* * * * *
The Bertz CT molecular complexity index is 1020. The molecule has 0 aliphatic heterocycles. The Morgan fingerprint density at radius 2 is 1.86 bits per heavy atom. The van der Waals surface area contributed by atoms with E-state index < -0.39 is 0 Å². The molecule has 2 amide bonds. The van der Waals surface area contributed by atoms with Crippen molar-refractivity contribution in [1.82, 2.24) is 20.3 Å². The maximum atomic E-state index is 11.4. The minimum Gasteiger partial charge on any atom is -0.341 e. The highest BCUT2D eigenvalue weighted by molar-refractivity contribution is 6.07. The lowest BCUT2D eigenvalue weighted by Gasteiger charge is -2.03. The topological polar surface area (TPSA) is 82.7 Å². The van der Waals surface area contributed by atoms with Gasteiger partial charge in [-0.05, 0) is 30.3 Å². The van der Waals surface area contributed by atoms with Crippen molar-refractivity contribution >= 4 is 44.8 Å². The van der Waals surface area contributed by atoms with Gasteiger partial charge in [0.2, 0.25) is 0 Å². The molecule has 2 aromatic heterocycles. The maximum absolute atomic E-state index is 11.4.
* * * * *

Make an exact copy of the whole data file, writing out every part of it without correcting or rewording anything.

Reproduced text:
The Bertz CT molecular complexity index is 1020. The molecule has 0 aliphatic heterocycles. The Morgan fingerprint density at radius 2 is 1.86 bits per heavy atom. The van der Waals surface area contributed by atoms with E-state index < -0.39 is 0 Å². The molecule has 2 amide bonds. The van der Waals surface area contributed by atoms with Crippen molar-refractivity contribution in [1.82, 2.24) is 20.3 Å². The maximum atomic E-state index is 11.4. The minimum Gasteiger partial charge on any atom is -0.341 e. The highest BCUT2D eigenvalue weighted by molar-refractivity contribution is 6.07. The lowest BCUT2D eigenvalue weighted by Gasteiger charge is -2.03. The topological polar surface area (TPSA) is 82.7 Å². The van der Waals surface area contributed by atoms with Gasteiger partial charge in [-0.05, 0) is 30.3 Å². The van der Waals surface area contributed by atoms with Crippen molar-refractivity contribution >= 4 is 44.8 Å². The van der Waals surface area contributed by atoms with Gasteiger partial charge in [0.2, 0.25) is 0 Å². The molecule has 2 aromatic heterocycles. The maximum absolute atomic E-state index is 11.4.